Helen Hughes Accountancy | Household Income over £50,000 and Claiming Child Benefit?
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Household Income over £50,000 and Claiming Child Benefit?

15 Mar Household Income over £50,000 and Claiming Child Benefit?

If you or your spouse (or live in partner) earn over £50,000 and claim child benefit – you may need to complete a self-assessment tax return. Earnings between £50,000 and £60,000 allows some payments of child benefit but the amount payable is reduced as your earnings reach £60,000. You have two main options, either contact the HMRC and state that you no longer wish to receive child benefit or accept the benefit and complete a self-assessment tax return each year with a view to repaying some of the benefit where your salary lies somewhere between £50,000 and £60,000.

People with an income over £60,000 whose family is still receiving Child Benefit should opt out before 28 March if they wish to avoid filling in a tax return and repaying the benefit for the 2013/14 tax year.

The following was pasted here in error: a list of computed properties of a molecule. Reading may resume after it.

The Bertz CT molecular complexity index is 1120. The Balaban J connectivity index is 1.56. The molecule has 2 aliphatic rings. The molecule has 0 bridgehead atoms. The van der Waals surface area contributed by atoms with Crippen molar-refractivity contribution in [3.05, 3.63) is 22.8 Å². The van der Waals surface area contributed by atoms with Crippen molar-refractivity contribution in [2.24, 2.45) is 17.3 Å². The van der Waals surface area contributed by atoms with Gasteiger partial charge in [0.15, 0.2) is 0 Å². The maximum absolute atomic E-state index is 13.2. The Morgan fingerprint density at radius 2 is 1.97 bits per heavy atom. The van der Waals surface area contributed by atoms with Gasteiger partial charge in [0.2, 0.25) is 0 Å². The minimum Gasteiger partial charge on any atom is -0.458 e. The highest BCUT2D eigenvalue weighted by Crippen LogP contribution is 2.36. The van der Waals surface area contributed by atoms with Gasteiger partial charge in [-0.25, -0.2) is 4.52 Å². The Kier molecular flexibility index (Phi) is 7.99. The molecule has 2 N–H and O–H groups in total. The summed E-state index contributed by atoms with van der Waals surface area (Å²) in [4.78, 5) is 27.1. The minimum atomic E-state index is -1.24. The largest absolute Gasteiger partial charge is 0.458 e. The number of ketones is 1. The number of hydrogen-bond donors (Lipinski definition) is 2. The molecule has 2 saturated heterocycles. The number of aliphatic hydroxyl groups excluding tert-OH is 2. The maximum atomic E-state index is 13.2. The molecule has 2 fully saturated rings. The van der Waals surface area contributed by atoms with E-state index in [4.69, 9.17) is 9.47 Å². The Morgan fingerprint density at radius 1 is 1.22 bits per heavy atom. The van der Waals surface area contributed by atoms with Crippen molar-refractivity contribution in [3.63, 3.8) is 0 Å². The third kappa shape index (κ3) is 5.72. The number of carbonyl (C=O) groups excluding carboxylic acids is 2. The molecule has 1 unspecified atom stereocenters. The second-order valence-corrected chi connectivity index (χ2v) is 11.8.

Latest HMRC figures show that over 365,000 people have opted out of Child Benefit since the High Income Child Benefit Charge was introduced on 7 January. Those who have already stopped their Child Benefit payments do not need to act.

People who continued to receive Child Benefit after January need to register for Self Assessment by 5 October 2013 to repay the benefit received between January and April 2013, but opting out now means they will not need to fill in a tax return in future years.

Lin Homer, Chief Executive at HMRC, said: “Anyone wanting to opt out of Child Benefit payments can do so at any time. It is really easy – just go to our website. Anyone with an income over £60,000 who has received Child Benefit since January needs to register for Self Assessment by 5 October to repay some or all of this year’s benefit, but if they opt out now this will be a one-off.”

For people with income of more than £60,000, the tax charge is 100% of the amount of Child Benefit. For income between £50,000 and £60,000, the charge is gradually increased to 100% of the Child Benefit.

The decision to stay in or opt out of receiving Child Benefit payments is not final, and families are free to change their minds. Anyone earning over £50,000 who has received Child Benefit since 7 January 2013 will need to register for Self Assessment and complete a tax return for that period, regardless of whether they are now opting out.

Sourced from The International Assocation of Bookeepers

If you require any further advice or information about your own individual position, please don’t hesitate to use the ‘contact us’ page of the Hughes Accountancy website.